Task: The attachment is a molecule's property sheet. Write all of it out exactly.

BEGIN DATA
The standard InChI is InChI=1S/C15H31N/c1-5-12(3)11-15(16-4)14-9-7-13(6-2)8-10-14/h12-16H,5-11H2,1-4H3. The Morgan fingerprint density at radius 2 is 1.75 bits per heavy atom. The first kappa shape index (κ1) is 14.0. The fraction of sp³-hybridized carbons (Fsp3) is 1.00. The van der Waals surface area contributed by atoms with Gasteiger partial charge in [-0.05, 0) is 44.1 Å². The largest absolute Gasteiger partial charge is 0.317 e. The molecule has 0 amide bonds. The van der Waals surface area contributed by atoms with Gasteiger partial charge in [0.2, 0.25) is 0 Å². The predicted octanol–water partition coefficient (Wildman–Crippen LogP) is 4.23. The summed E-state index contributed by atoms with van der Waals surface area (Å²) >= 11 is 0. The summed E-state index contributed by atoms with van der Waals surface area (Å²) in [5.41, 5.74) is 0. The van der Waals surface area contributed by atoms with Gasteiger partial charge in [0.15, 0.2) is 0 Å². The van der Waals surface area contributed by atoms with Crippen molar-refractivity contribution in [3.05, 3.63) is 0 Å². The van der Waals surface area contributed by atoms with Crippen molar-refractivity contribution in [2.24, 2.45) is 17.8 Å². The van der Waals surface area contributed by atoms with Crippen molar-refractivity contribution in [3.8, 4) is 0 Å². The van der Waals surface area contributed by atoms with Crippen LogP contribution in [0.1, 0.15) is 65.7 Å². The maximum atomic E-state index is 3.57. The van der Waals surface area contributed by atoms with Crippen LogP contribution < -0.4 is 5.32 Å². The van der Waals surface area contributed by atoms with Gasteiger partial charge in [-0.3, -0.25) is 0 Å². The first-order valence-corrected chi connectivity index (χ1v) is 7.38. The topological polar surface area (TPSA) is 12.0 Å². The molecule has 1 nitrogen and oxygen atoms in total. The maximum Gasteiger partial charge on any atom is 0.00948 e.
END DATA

The standard InChI is InChI=1S/C15H31N/c1-5-12(3)11-15(16-4)14-9-7-13(6-2)8-10-14/h12-16H,5-11H2,1-4H3. The Morgan fingerprint density at radius 2 is 1.75 bits per heavy atom. The first kappa shape index (κ1) is 14.0. The fraction of sp³-hybridized carbons (Fsp3) is 1.00. The van der Waals surface area contributed by atoms with Gasteiger partial charge in [-0.05, 0) is 44.1 Å². The largest absolute Gasteiger partial charge is 0.317 e. The molecule has 0 amide bonds. The van der Waals surface area contributed by atoms with Gasteiger partial charge in [0.2, 0.25) is 0 Å². The predicted octanol–water partition coefficient (Wildman–Crippen LogP) is 4.23. The summed E-state index contributed by atoms with van der Waals surface area (Å²) >= 11 is 0. The summed E-state index contributed by atoms with van der Waals surface area (Å²) in [5.41, 5.74) is 0. The van der Waals surface area contributed by atoms with Gasteiger partial charge in [0.15, 0.2) is 0 Å². The van der Waals surface area contributed by atoms with Crippen molar-refractivity contribution in [3.05, 3.63) is 0 Å². The van der Waals surface area contributed by atoms with Crippen molar-refractivity contribution in [2.24, 2.45) is 17.8 Å². The van der Waals surface area contributed by atoms with Crippen molar-refractivity contribution in [3.8, 4) is 0 Å². The van der Waals surface area contributed by atoms with Crippen LogP contribution in [0.1, 0.15) is 65.7 Å². The maximum atomic E-state index is 3.57. The van der Waals surface area contributed by atoms with Crippen LogP contribution < -0.4 is 5.32 Å². The van der Waals surface area contributed by atoms with Gasteiger partial charge in [-0.3, -0.25) is 0 Å². The first-order valence-corrected chi connectivity index (χ1v) is 7.38. The topological polar surface area (TPSA) is 12.0 Å². The molecule has 1 nitrogen and oxygen atoms in total. The maximum Gasteiger partial charge on any atom is 0.00948 e.